National Gallery of Canada

Case Study

The Problem

The National Gallery is a visual arts museum of international stature. It houses Canada's collection of historic and contemporary art within a creative building consisting of many windows and skylights that cast natural daylight upon the nation's treasures.

With the United States Embassy less than 900 feet away, the Gallery is in a high security risk area. Propelled by the forces of a terrorist bomb, flying glass fragments were just one of the wicked elements that attributed to 220 deaths and approximately 4,000 injuries when terrorists attacked the U.S. Embassies in Kenya and Tanzania in 1998. Both RCMP and Ottawa-Carleton Regional Police recommended the implementation of a "comprehensive window protection system" for exposed areas of glass.

In addition to the technical security demands, there were also concerns about maintaining building aesthetics. The architect, Moshe Safdie, was concerned about the visual effects film may have on the transmission of visible light into the Gallery.

Project Details

3M-authorized Dealer / Applicator:

Convenience Group, Inc., Lindian Enterprises Ltd.

Installation Date: 2000

Area Covered: 125,000 square feet

Installation Time: Seven months

Film Type: SCLARL400 Scotchshield™ with Ultraflex

Project Notes: All companies bidding on the project were required to install a sample of their film on a designated surface to allow the architect to judge the merits of the film on the glazed area.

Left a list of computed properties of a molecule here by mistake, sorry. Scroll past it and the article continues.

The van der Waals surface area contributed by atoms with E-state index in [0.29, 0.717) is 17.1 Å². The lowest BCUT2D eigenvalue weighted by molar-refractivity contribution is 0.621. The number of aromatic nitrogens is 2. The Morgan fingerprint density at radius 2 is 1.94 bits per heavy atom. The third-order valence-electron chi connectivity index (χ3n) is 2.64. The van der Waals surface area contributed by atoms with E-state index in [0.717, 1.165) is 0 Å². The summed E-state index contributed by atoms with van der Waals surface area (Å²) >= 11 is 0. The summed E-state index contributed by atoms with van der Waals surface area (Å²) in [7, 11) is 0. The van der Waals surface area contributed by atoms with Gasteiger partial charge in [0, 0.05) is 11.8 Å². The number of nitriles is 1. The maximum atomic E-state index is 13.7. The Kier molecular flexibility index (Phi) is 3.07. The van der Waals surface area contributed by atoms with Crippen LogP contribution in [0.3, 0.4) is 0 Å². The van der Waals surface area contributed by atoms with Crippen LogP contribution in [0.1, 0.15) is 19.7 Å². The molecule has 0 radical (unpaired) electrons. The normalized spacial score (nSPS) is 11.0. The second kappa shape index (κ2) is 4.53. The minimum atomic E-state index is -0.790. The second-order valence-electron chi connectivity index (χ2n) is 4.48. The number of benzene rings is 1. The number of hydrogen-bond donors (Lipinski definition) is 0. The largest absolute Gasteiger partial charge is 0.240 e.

Seven major North American companies were invited to bid on the project. The contract award was determined by using international technical standards developed with the assistance of Barry Weaymouth, an international safety and security consultant who provides his services for the Parliamentary Precinct and other buildings.

After rigorous testing and the application of film samples, 3M-authorized Distributor Convenience Group, along with Ottawa-based Lindian Enterprises Ltd, were awarded the contract to install clear 3M Scotchshield™ Ultra High Performance Safety & Security window film on more than 5,000 of the Gallery's window surfaces.

Installation began in May 2000 and was completed in November of the same year.


By strengthening the window surfaces, Scotchshield™ with Ultraflex anchoring will substantially reduce the effects of flying glass shards in the event of a terrorist attack on the embassy.

The 3M™ Difference

"A building's weak link during an explosive event or attempted vandalism is typically its glazed surfaces or windows," says Ron Phelps, Project Supervisor, 3M™ Window Film Solutions, Specified Construction Markets. "The unique, tear-resistant, micro-layered structure of 3M™ Scotchshield™ greatly reduces the threat of serious injury by holding the broken pieces of glass together."

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